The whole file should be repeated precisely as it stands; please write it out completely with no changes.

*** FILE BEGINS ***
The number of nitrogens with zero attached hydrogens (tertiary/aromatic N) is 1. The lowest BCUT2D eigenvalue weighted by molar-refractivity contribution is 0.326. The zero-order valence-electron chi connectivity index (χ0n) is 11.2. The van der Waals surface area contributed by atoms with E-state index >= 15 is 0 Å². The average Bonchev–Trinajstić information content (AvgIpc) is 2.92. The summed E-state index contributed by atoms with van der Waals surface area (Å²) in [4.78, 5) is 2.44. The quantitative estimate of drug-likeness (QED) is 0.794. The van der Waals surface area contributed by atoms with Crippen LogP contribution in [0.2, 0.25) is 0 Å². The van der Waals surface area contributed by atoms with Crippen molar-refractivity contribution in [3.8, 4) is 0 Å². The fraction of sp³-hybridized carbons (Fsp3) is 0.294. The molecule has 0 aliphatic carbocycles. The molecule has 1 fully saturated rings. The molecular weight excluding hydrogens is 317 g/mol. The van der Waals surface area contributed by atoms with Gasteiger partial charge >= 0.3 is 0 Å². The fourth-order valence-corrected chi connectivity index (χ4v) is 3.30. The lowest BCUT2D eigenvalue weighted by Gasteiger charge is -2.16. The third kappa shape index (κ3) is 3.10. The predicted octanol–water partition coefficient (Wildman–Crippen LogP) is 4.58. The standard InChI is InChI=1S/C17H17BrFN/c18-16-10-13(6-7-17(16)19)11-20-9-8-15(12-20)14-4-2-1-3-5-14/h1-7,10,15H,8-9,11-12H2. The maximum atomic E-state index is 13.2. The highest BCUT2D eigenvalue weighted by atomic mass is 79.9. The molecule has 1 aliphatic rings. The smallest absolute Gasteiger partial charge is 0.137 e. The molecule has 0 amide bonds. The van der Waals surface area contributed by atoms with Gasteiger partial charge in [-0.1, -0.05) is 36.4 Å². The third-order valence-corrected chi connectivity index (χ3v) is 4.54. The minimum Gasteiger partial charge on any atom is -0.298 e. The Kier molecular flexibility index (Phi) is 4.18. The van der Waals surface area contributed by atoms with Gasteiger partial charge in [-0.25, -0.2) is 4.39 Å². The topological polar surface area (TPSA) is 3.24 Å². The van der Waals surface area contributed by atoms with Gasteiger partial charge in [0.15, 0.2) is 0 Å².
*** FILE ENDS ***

The number of nitrogens with zero attached hydrogens (tertiary/aromatic N) is 1. The lowest BCUT2D eigenvalue weighted by molar-refractivity contribution is 0.326. The zero-order valence-electron chi connectivity index (χ0n) is 11.2. The van der Waals surface area contributed by atoms with E-state index >= 15 is 0 Å². The average Bonchev–Trinajstić information content (AvgIpc) is 2.92. The summed E-state index contributed by atoms with van der Waals surface area (Å²) in [4.78, 5) is 2.44. The quantitative estimate of drug-likeness (QED) is 0.794. The van der Waals surface area contributed by atoms with Crippen LogP contribution in [0.2, 0.25) is 0 Å². The van der Waals surface area contributed by atoms with Crippen molar-refractivity contribution in [3.8, 4) is 0 Å². The fraction of sp³-hybridized carbons (Fsp3) is 0.294. The molecule has 0 aliphatic carbocycles. The molecule has 1 fully saturated rings. The molecular weight excluding hydrogens is 317 g/mol. The van der Waals surface area contributed by atoms with Gasteiger partial charge >= 0.3 is 0 Å². The fourth-order valence-corrected chi connectivity index (χ4v) is 3.30. The lowest BCUT2D eigenvalue weighted by Gasteiger charge is -2.16. The third kappa shape index (κ3) is 3.10. The predicted octanol–water partition coefficient (Wildman–Crippen LogP) is 4.58. The standard InChI is InChI=1S/C17H17BrFN/c18-16-10-13(6-7-17(16)19)11-20-9-8-15(12-20)14-4-2-1-3-5-14/h1-7,10,15H,8-9,11-12H2. The maximum atomic E-state index is 13.2. The highest BCUT2D eigenvalue weighted by atomic mass is 79.9. The molecule has 1 aliphatic rings. The smallest absolute Gasteiger partial charge is 0.137 e. The molecule has 0 amide bonds. The van der Waals surface area contributed by atoms with Gasteiger partial charge in [-0.1, -0.05) is 36.4 Å². The third-order valence-corrected chi connectivity index (χ3v) is 4.54. The minimum Gasteiger partial charge on any atom is -0.298 e. The Kier molecular flexibility index (Phi) is 4.18. The van der Waals surface area contributed by atoms with Gasteiger partial charge in [-0.25, -0.2) is 4.39 Å². The topological polar surface area (TPSA) is 3.24 Å². The van der Waals surface area contributed by atoms with Gasteiger partial charge in [0.15, 0.2) is 0 Å².